“Anyone shopping for used records at the thrift store is usually doing it with a purpose—to find something interesting, good, and sometimes rare. When I was searching for records in this way, I’d always scan liner notes to pick up on unique song titles and other interesting details. This single gave me all of that in the mentions of ‘electrified,’ ‘all girls band,’ and ‘funk.’ Then when I looked at the record label, Dome City, and saw the illustration of the Superdome, I realized it was a New Orleans production. I deduced from the listed ‘disco version’ of the song that it had to be from the late 1970s, even though no year is included on the label. With all those clues, I couldn’t leave it in the store. It wasn’t a hard sell at one buck, but even if the price tag was much higher, I would have absolutely bought it because I’d never heard of any female-only funk or disco band from New Orleans. It became one of my prized rare possessions and, even better, the song was catchy too. I’ve never seen another copy of it, and always wondered who this group was.”
White, who found a promotional copy of “Fly Away” inscribed to a DJ at New Orleans’s WYLD radio, thought he might be able to reissue it on Sinking City Records, the local independent label he co-founded with another WWOZ show host in 2012—but discovered that the record’s producer and Dome City label owner, former McDonogh 35 band director Lloyd Harris Jr., had already sold the rights to Tuff City, a New York–based label that specializes in obscure funk and rhythm and blues reissues (a track from the Dome City Orchestra, the only other band on Harris’s small local label, appears on Tuff City’s Funky Funky New Orleans Volume 5 collection, along with tracks from Ernie Vincent, Eddie Bo, and Deacon John.)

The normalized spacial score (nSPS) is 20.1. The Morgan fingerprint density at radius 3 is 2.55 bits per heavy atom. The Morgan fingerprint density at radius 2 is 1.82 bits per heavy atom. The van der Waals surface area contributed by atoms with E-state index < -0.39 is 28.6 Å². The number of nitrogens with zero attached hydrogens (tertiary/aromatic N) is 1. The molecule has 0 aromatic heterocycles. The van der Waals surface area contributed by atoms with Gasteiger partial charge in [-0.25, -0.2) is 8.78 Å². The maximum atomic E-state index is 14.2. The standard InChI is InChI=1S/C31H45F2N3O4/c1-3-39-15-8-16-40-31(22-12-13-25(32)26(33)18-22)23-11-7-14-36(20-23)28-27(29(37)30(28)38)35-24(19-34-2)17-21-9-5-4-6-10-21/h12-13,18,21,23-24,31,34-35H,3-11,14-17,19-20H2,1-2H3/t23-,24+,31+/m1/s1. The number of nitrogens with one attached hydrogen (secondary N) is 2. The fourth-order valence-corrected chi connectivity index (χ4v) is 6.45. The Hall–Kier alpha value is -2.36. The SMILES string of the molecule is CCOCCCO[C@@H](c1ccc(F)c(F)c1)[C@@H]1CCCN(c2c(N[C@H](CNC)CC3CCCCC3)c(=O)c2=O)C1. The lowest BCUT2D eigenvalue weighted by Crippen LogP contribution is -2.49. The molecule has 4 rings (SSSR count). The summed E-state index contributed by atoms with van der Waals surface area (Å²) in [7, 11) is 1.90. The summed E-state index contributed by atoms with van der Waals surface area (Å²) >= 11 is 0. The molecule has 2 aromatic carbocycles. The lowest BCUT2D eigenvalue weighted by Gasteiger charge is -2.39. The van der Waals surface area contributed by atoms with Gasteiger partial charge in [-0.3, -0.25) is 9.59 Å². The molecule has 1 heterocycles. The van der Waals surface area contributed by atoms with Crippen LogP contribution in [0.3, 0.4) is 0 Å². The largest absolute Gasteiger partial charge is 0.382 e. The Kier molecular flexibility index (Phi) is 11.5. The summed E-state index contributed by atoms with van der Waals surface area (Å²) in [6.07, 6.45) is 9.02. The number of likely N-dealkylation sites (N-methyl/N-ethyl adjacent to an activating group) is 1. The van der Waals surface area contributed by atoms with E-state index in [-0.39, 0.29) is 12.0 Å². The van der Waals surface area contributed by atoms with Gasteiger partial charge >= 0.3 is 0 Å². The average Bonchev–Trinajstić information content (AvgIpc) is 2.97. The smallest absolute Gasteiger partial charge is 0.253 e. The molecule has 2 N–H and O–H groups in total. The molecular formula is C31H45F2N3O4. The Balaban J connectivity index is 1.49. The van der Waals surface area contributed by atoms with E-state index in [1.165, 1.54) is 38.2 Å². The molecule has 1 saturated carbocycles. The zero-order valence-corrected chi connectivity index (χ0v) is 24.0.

Tuff City licensed “Fly Away” to a small Italian record label for a special 2022 release as part of that year’s Record Store Day, a marketplace holiday for which unique, limited-edition items are often prepared. The label, Serendeepity, noted that their team’s hopes to reissue the track had long been “stymied by its extreme rarity” and praised its jazzy, soaring, horn-spangled sound as “flawless.”